I’ve finished 3 weeks of summer school, and this year I took the opportunity to practice some of the new instructional strategies in the Whole Brain Teaching system. So far I’ve experimented with Genius Ladder, Red/Green Marker Writing, the Big Seven, SuperSpeed 1000 and SuperSpeed Math. Whew! As always, I’m grateful for the chance to work summer school in my district – the pay, the fun trips (hello, Lazy River!) and time to practice some new instructional ideas. This summer that has been especially true because of Whole Brain Teaching. I wouldn’t say that my insights are profound – I am a rookie at this after all. However, some of the best lessons are the small ways a veteran WBT manages the system and makes it work with her students. Here’s what I’ve learned so far about the Genius Ladder…
Practice Definitely Helps
You will get better with practice. My first sessions at Genius Ladder were a little awkward, as you might expect with a new lesson. Each day was better, although at first my progress could be described as “baby steps.” It was, without a doubt, a much better grammar lesson that what I had been doing because it was directly tied to improving student writing. The kids could make the connection between learning adjectives, adverbs and prepositional phrases and how that information improved their writing.
Priming the Pump for Writing
Oral fluency is so important for developing strong writers! If you can’t speak it, you can’t write it. The Genius Ladder gives students lots of repetitions at speaking in lengthy, complete sentences that build on each other into paragraphs. Once we end the interactive part of the lesson and move into the 10 minutes of writing, no one is “stuck” about what to write.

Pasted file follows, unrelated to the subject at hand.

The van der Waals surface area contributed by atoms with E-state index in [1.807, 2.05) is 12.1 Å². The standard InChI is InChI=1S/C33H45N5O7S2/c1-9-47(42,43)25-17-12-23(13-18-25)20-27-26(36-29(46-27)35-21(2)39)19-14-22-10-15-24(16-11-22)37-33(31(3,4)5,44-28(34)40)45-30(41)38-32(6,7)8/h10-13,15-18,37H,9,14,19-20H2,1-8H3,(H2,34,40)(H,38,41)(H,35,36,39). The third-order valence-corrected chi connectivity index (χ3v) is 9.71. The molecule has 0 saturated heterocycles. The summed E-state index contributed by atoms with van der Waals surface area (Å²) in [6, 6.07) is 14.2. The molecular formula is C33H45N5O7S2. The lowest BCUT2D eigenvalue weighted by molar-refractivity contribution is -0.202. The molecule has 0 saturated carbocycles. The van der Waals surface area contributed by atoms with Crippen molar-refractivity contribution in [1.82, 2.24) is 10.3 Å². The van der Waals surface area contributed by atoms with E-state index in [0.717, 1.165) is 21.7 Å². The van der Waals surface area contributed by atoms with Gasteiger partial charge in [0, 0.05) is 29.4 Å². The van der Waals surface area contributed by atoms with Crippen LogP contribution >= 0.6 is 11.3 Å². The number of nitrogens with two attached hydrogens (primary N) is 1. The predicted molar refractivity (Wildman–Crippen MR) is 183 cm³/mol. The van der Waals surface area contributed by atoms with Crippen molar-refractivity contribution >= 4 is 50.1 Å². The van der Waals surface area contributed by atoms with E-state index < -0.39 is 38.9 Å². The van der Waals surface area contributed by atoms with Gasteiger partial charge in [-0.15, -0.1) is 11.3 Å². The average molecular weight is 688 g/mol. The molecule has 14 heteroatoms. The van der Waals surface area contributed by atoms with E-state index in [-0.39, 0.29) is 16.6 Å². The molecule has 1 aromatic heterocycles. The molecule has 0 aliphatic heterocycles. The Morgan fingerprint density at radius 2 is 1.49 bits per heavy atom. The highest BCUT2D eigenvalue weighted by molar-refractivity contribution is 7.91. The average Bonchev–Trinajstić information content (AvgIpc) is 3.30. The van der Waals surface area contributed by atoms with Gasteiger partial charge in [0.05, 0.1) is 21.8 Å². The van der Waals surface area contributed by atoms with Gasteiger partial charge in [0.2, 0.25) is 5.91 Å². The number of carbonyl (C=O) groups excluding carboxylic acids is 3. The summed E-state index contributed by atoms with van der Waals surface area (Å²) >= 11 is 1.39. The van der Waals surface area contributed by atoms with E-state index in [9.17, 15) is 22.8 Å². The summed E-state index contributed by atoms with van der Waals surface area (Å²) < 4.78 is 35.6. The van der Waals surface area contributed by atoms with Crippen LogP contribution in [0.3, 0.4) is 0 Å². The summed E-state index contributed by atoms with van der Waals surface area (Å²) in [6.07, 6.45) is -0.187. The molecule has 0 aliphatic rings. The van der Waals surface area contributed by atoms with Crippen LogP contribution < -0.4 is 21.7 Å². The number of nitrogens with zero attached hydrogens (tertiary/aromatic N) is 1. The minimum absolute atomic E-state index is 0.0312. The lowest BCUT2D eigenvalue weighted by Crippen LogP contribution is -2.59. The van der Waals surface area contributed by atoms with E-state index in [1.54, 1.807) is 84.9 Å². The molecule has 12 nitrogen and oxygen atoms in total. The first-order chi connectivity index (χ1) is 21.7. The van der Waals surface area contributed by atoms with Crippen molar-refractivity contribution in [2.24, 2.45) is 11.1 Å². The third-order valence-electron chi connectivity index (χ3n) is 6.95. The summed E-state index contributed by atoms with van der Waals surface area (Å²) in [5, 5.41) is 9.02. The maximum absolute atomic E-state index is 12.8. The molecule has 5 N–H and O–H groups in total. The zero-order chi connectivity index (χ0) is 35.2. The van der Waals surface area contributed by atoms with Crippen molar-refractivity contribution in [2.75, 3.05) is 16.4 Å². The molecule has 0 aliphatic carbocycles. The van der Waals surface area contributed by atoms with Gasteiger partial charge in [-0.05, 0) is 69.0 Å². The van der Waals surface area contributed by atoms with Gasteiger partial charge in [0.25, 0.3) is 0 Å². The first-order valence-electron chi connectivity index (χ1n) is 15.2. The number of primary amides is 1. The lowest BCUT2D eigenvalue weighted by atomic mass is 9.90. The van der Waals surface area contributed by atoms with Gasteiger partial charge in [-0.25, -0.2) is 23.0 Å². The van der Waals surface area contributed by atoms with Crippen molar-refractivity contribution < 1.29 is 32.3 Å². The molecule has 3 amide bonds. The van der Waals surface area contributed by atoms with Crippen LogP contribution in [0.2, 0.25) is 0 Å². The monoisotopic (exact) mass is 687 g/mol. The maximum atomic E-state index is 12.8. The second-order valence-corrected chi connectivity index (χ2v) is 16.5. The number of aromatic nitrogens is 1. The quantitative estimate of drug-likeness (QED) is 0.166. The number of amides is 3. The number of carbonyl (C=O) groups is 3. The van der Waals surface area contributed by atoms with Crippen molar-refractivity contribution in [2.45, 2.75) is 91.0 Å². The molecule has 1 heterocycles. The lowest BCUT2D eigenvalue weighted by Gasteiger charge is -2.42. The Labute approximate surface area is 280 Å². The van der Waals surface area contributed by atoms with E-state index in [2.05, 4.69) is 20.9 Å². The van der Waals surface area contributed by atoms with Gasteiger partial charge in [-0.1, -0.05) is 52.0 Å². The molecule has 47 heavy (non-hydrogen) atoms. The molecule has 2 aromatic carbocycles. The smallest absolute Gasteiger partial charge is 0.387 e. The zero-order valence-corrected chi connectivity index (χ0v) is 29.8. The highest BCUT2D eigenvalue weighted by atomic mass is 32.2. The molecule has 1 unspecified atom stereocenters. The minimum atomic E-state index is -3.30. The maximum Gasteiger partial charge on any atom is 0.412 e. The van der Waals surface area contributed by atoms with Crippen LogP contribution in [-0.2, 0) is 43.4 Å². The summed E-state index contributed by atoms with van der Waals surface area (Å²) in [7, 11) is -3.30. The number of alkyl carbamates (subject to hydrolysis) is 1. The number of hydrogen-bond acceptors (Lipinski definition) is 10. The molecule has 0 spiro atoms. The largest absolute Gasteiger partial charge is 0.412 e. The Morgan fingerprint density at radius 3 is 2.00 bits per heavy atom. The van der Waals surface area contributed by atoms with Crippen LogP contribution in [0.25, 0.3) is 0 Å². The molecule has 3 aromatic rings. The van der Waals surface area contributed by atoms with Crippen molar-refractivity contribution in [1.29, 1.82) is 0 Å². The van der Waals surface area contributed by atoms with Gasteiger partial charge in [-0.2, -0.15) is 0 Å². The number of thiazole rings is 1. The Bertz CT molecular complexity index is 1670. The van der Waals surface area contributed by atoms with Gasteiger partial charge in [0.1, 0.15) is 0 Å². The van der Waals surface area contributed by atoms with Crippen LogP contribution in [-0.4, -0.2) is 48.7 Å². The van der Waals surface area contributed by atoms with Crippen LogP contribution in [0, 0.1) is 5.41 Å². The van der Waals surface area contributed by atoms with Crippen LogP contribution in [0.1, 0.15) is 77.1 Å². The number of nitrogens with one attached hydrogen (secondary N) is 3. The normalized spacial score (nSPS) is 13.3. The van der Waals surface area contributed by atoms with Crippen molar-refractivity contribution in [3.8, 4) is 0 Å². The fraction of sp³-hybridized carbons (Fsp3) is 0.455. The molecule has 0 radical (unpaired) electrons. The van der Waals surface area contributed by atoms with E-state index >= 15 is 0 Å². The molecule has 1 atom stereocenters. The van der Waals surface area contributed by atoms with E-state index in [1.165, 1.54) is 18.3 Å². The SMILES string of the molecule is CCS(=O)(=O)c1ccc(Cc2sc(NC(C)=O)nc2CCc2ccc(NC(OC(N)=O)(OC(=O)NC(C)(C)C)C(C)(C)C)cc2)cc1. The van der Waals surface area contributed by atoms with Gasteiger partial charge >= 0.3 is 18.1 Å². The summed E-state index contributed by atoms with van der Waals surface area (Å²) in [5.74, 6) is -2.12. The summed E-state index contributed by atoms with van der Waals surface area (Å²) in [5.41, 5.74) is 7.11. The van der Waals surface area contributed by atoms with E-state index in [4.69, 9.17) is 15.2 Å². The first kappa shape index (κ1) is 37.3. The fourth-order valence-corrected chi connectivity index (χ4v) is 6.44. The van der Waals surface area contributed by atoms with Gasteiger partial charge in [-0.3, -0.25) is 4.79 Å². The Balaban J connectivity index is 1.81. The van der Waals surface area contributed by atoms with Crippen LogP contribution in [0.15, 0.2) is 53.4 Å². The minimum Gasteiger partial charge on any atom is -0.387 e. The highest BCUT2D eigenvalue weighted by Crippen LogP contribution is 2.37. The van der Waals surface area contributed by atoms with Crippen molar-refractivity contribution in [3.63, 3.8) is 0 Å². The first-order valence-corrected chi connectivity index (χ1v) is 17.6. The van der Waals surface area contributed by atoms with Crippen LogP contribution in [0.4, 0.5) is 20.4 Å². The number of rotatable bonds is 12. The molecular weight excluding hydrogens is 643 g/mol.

Whenever possible, tie your Genius Ladder lesson into a lesson or activity that your class has recently done. Since I’m teaching summer school, many of our starter “Blah Sentences” are about our projects or field trips. Doing so also gives students an opportunity to use precise vocabulary in their writing. For example, after completing a mystery/science experiment, we used the following words in our writing – criminals, culprits, apprehended and murderers.
Creating a Cohesive Paragraph
Be prepared, especially in the early phases, to provide a verbal scaffold for students as they orally write their Genius Paragraph. In the beginning, my students would be able to state complete sentences but they were disconnected from each other and didn’t form a cohesive paragraph. Asking such questions as, “What happened next?” was usually all it took to subtly prompt students into creating a unified story.
Questions I Still Have…
With only one week left of summer school, I don’t have much more practice time remaining. I’m grateful for what little time I did have using the Genius Ladder with my students and have learned so much that will help me in August. Questions I hope to explore and reflect on in the future include:
- focusing more on nonfiction writing
- using evidence to support our extended sentences
- developing student awareness of specific grammatical skills to improve their writing
- maintaining an energetic pace to the lesson